Video games started years ago with a simplified heroic concept: defeat the bad guys and save the world/princess/family member. And those games brought us a lot of joy and satisfaction over the years, in the form of Super Mario, and Final Fantasy, and a dozen other franchises.
But as gaming has evolved so have the stories, and while we all like to see the heroes triumph, sometimes the best and most satisfying story isn’t the one where they ride off into the sunset.
Sometimes the heroes in question don’t get to ride off at all. Having taken care of their last duty, occasionally they are forced to sacrifice themselves for the betterment of the world they protected. It’s a bummer, but it’s an honorable end for any warrior.
We put together our list of the best times your character did what was right even at the ultimate personal cost. Spoilers below, clearly.
1. Red Dead Redemption
The sad story of honest man John Marston’s eventual death at the hands of a two-dozen-man firing squad on his own land.
Your character, in his last minutes of gun-slinging bad-assery, decides to face the end like a man to buy his wife and son time to escape the gang of thugs that terrorized him all these years. In the falling action and the years thereafter, we see his son come back and repay the favor, finally putting the family demons to bed for one last dirt nap. While we get some satisfaction out of those loose ends being tied up, it’s Marston we cared about all along, and if we need to see him meet his end, it’s best he does it taking half of them with him.
2. Halo: Reach
Halo is a series about being the ultimate in indestructible badasses, and a juggernaut force of interstellar vengeance. So when you kick the bucket at the end as Master Chief precursor Noble Six, it’s on your own terms.
Those terms are an all-out survival blood frenzy of Covenant mass murder, until such a time as you finally sustain enough damage to activate the cinematic. People of course have played this level to see how many kills and how much time they can rack up before keeling over, but the fact that our hero says, “No I’ve got this,” and goes on to take the invaders on solo was rewarding in and of itself.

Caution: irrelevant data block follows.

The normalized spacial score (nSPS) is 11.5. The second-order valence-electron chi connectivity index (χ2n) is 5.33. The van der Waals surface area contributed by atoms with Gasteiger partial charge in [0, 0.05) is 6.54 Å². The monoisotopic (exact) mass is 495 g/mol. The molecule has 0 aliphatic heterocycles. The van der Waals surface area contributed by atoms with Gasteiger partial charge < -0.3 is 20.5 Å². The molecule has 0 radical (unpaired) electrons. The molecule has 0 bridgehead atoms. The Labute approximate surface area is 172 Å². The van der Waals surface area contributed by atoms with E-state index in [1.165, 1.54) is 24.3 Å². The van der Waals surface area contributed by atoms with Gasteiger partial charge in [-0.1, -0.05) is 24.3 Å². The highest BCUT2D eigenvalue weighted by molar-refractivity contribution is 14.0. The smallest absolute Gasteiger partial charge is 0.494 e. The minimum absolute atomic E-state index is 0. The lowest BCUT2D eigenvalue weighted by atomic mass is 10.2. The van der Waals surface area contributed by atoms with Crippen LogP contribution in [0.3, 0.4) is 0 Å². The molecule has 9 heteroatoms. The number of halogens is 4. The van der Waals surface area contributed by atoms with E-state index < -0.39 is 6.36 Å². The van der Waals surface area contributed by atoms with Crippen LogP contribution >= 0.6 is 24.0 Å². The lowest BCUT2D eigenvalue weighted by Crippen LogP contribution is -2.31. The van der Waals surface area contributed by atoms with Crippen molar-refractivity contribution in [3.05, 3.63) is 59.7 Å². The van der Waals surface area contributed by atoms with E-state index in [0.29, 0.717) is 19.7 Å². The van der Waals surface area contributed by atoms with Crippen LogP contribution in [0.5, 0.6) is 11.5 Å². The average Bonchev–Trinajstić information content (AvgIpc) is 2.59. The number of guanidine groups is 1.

3. Mass Effect 3
How many times have you saved humanity at this point? At least three right? It’s getting exhausting making all these sacrifices, and you start to wonder whether they even appreciate all the work you do. Still, when you finally have the chance to make all this reaper crap come to an end finally and stop letting some batshit A.I. play god with all of humanity, it looks like Shepard’s time to step up. Again.
No matter which ending you choose, you get to do the whole sacrifice-your-body thing for the good of the world, leaving your corpse charred beyond recognition and your legacy preserved for eternity. You die, but your fame gives a boost to stamina — that’s a good deal, right?
4. Star Wars: The Force Unleashed
You’re literally the force in its most unleashed form. As a force user with a murky understanding of good and evil, you spend the game surprising everyone with your power, even the ruthless and intimidating Darth Vader. But at the end of the game you fight even despite the knowledge that your power will be inadequate to win, and your life will be lost.
Whether you chose the light side or the dark throughout your adventures, you will sacrifice yourself in the end, and either end up the martyr of the rebellion or its undoing. Either way, your legacy will live on.
5. Shadow of the Colossus
You spend an entire game killing gigantic ancient beasts at the request of a suspicious mystical creature in order to bring a young girl back to life, and your reward for that is to be possessed by the creature in question, and have to sacrifice yourself to save the girl and prevent the creature from taking over.
It’s a huge Romeo and Juliet-style bummer, especially since your character (known simply as Wander) never gets to see the girl in question after she wakes up. Yet you still have the sense there at the end that all your efforts were worth it, get a happy ending, if not the one you might have hoped for.
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